R is for Raven and Rice Stitch
If men had wings and bore black feathers,
few of them would be clever enough to be crows.
- Rev. Henry Ward Beecher
Every country seems to have folklore regarding the raven. Below are just a few to give you an idea of the varied stories that surround this distinct bird.
Black, to Native Americans, is a color of magical power, and only to be feared if misused. The Raven symbolizes the void - the mystery of that which is not yet formed. Ravens are symbolic of the Black Hole in Space, which draws in all energy toward itself and releases it in new forms. The iridescent blue and green that can be seen in the glossy black feathers of the raven represents the constant change of forms and shapes that emerge from the vast blackness of the void. In Native American tradition, Raven is the guardian of both ceremonial magic and healing circles. She is also the patron of smoke signals.
Raven at the Headwaters of Nass hat,Seattle Art Museum, attributed toKadyisdu.axch', Tlingit, Kiks.ádi clan, active late 18th - early 19th century. There are human figures crouching within Raven's ears.
In Aborigine mythology, the Raven tried to steal fire from the seven sisters (the Pleides), and was charred black in the unsuccessful attempt.
In the Hebrew/Christian tradition ravens were considered unclean, representing impurity, mortification, destruction, deceit, and desolation. Ravens were cursed by Noah for not returning to the ark with news of the flood receding. Yet, conversely, the Bible also says that ravens were the protectors of the prophets; they fed Elijah and Paul the Hermit in the wilderness. Also, ravens helped St. Cuthbert and St. Bernard. In contradictory Christian traditions, ravens represent the solitude of the holy hermits, yet also the souls of wicked priests and witches.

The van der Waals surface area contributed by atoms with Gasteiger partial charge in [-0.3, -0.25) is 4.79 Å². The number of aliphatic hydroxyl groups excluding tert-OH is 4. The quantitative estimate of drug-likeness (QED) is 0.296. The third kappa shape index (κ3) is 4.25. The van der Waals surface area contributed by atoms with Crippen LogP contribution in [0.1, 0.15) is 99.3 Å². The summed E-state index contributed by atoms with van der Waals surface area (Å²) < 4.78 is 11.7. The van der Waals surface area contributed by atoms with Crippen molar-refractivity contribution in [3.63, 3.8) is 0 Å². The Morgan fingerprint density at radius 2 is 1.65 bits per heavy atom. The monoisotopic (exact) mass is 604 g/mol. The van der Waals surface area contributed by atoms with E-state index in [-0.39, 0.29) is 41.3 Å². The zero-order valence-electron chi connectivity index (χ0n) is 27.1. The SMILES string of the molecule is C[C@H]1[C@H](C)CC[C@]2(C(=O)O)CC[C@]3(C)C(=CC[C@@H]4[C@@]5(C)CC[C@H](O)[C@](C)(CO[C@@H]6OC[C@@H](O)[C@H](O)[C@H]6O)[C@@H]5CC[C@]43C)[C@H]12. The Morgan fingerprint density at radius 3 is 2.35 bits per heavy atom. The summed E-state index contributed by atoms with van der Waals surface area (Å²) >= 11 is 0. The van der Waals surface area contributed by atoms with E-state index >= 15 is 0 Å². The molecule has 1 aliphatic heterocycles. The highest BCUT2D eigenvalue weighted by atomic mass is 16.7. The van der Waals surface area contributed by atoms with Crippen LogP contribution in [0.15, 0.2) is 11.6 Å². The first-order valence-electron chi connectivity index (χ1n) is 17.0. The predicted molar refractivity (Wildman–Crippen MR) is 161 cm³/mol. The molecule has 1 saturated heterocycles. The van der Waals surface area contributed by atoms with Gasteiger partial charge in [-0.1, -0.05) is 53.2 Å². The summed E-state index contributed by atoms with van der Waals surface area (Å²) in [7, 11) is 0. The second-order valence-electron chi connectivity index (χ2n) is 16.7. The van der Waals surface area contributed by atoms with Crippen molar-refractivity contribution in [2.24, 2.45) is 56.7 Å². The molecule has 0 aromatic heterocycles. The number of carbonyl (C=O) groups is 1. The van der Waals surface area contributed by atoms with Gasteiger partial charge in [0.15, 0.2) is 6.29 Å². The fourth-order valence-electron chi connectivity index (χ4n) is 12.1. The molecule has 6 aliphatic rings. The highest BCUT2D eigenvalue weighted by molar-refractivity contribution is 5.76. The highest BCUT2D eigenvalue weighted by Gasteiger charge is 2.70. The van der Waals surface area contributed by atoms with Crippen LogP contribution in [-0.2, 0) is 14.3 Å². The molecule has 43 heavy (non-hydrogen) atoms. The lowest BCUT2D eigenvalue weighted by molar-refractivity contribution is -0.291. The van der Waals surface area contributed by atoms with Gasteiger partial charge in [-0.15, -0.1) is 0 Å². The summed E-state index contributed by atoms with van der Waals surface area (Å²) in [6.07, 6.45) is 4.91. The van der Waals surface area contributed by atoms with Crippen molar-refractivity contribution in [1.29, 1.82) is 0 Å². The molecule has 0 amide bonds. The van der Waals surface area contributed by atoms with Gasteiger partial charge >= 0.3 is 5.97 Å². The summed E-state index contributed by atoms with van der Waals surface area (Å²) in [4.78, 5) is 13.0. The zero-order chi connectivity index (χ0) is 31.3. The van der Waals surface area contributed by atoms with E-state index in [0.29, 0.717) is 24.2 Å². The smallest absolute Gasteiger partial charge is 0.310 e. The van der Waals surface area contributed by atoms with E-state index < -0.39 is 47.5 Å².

The pagan Danes and Vikings used the raven banner on their ships, in Odin's honor. These flags, usually sewn by the daughters of great warriors and kings, were tokens of luck on their voyages. Houses where ravens nested were also thought to be lucky.
In England, tombstones are sometimes called "ravenstones".
In Cornwall, as in England, King Arthur is said to live on in the form of a raven, and it is unlucky to shoot one.
This site goes on to tell of raven magic and more symbolism. They also share many poems and verses regarding the raven and this site also shares many stories of lore and symbolism from various countries as well as several images of these stories.
And of course we have Edgar Allen Poe's "The Raven". Here is one site that helps us decode that famous poem. " Nevermore," Mournful and never-ending remembrance.
The Rice Stitch
Other names that you might find the rice stitch masquerading under are the cross corners cross stitch and William and Mary Stitch.
The rice stitch came to America from England and was a common stitch in the 16th century. One of the well known teachers, Mary (Polly) Balch who taught in Providence Rhode Island, perpetuated the use of the Rice Stitch on samplers.
Many times this stitch was used in borders and incorporated two colors, one for the cross and one for the legs completing the stitch.. You can see more history and diagrams of the Rice Stitch and variations in Eileen Bennett's book, the Red Book of Sampler Stitches. Inaminuteago.com has a nice description and diagram, as does Kreinik. Bag Lady inStitches has a blog post with a very fine example of Rice Stitch used in a contemporary sampler.
Julie used the rice stitch over two to form the hillock the raven stands on. If you are stitching your project over one, complete the rice stitches over two and adjust the number to suit. There is enough empty space on the design to compensate for any changes in size of the hillock.
Have fun and enjoy this festive time of year!